Immigration and pensée d’Etat: changes in Moroccan migration policy as transformation of ‘geopolitcal culture’
Myriam Cherti, Michael Collyer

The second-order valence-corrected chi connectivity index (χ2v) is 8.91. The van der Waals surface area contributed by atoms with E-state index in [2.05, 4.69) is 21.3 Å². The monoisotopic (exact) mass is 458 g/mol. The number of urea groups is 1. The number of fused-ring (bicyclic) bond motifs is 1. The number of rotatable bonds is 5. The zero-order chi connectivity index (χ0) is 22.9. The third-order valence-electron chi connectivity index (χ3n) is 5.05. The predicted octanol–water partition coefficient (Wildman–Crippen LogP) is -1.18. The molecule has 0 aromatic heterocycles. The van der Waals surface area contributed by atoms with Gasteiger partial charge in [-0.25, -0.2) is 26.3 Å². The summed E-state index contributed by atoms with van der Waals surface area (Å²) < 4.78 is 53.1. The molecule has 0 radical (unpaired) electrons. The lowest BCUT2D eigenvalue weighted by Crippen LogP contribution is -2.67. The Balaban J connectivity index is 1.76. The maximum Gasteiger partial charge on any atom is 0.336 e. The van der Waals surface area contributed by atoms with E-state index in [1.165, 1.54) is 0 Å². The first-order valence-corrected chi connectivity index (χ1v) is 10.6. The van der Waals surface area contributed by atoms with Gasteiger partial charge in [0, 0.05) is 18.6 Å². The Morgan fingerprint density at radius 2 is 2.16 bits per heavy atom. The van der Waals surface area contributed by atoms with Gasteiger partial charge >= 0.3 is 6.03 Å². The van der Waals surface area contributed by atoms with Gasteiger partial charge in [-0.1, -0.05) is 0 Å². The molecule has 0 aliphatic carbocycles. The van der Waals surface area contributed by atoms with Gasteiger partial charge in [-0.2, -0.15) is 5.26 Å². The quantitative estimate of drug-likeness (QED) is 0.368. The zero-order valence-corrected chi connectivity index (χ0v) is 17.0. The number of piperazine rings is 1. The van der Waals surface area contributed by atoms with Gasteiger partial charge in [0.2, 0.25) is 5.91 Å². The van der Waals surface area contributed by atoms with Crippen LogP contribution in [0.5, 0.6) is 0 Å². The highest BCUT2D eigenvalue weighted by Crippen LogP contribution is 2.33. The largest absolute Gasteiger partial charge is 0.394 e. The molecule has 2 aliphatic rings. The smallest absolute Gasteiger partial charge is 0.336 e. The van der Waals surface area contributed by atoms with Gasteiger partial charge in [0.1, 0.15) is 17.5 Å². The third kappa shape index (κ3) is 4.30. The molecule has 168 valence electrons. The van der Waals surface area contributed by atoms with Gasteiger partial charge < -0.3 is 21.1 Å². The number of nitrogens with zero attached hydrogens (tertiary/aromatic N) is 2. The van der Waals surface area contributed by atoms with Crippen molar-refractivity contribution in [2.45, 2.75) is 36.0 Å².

Morocco’s ‘radically new migration policy’ announced by King Mohammed VI in September 2013 was widely welcomed as an important symbolic break with the recent past. Even before the previous legislation, in 2003, and particularly in the last few years, Moroccan immigration policy had become mired in accusations of racism and abuse (Bachelet 2013). The security focused approach was harshly criticised in human rights terms as excessively violent and in geopolitical terms as simply responding to the diktats of the European Union – Morocco had become the ‘gendarme de l’Europe’ in one widely repeated phrase (Belguendouz 2003). The new, September 2013 policy approach was heralded as bringing refreshing change from this pattern, bringing a more humane focus, but also providing evidence of a more proactive stance, not simply responding to EU demands (Alioua 2013). This was particularly true of the regularisation of undocumented migrants that was announced in November 2013. More than any other element of the new policy, regularisation symbolised the desire to change. It also highlighted a willingness to develop policy not obviously aligned with EU priorities. The regularisation began in January 2014, yet, less than six months later the critique is surfacing again; the regularisation is limited, it will provide state authorities with the information to identify more undocumented migrants and it is simply the old security politics wrapped in a new discourse. This paper argues for a more hopeful analysis, based on a wider framing of immigration policy, seeing immigration in terms of of Abdelmalek Sayad’s celebrated analysis as ‘how the state thinks of itself’ (Sayad 1999, 6). This is not to deny the important human rights critique - it is true that Moroccan immigration policy, like that of many of its neighbours, often results in extremely harsh treatment of vulnerable migrants. Morocco has become the focus for much of this critique, not because it’s policy is unusually bad but because the activities of civil society and foreign researchers are unusually unrestricted and the environment is relatively unproblematic – certainly compared to Algeria, Libya or Egypt, where the treatment of migrants is almost certainly worse but there is a very limited evidence base on these issues.